Posted: June 1, 2016
Teaching in modern day academia is already a challenging task. So why might you want to consider adding service-learning to your already busy teaching agenda?
Here are a few reasons why it’s worth exploring service-learning as a new or additional teaching pedagogy.
In traditional teaching models, you, the instructor, are solely responsible for teaching your students. This means that your students receive readings, lectures, grading feedback, etc. all from one source: you. In a service-learning model, you share the responsibility for teaching students with practitioners in the community.
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As your students learn about broader issues in your classroom – for example, historical, societal, cultural, and political context – they then also challenge, test, and complement those ideas with the experiences of the individuals they meet during their service time in the community.
While serving alongside local practitioners, they not only learn the nuts and bolts of ‘how’ to do the work, but also garner the perspectives, opinions, and lived experiences of those who are in the field. This enriches what they learn in the classroom, becoming a type of shared teaching model where you and local practitioners simultaneously teach students about complex social, political, cultural, and environmental issues through two distinct yet complementary teaching methods.
As mentioned previously, students serving in the community also gain the opportunity to practice what they’ve learned in the classroom.
The end result is a multi-pronged teaching approach that appeals to multiple learning styles, especially those who learn by doing.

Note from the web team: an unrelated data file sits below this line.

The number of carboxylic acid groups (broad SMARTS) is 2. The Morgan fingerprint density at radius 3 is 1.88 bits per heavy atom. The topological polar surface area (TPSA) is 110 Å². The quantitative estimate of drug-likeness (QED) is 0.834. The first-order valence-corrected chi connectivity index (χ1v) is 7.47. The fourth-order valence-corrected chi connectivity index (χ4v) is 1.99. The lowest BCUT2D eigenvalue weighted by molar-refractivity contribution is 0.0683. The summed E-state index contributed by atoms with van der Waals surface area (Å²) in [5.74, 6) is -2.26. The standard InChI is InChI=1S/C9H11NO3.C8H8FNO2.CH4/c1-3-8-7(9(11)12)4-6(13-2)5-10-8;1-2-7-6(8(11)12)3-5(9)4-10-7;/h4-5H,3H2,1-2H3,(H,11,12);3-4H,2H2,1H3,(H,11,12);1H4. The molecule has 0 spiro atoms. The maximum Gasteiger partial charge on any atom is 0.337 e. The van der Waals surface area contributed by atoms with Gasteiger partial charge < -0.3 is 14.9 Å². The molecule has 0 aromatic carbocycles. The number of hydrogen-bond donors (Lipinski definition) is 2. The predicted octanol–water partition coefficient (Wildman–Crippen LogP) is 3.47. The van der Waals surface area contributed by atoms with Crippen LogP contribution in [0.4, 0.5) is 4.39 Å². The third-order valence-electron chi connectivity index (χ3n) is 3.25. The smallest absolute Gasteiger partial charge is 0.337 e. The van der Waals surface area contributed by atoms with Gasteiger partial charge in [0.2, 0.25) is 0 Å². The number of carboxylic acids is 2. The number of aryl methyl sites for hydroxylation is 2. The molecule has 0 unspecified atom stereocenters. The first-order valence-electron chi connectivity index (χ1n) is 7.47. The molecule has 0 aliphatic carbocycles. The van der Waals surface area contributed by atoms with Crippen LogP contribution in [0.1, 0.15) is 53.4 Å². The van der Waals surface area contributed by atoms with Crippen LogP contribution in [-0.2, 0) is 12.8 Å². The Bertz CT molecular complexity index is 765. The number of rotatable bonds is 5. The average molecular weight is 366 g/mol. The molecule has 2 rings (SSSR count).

Have you been teaching the same topic for a long time? Incorporating service-learning can reinvigorate an old topic. Considering how you might teach an existing course with newly added service components and reflection activities can breathe new life into a stagnant syllabus.
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Finally, a critical component of effective service-learning is guided reflection. During reflection activities, students are encouraged to consider the how, why, and so what of their experiences as learners, volunteers, and engaged citizens.
Facilitating reflection activities in your class helps students to put themselves in the center of their learning and consider ‘their’ role in the world, ideally leading to more thoughtful exploration of how they might approach future personal goals and professional objectives. This can lead to a deeper, more personal type of learning than they might typically get in a traditional classroom setting.
Want to learn more about how service-learning might work in your classroom? Check out additional blog posts in our section just for educators!
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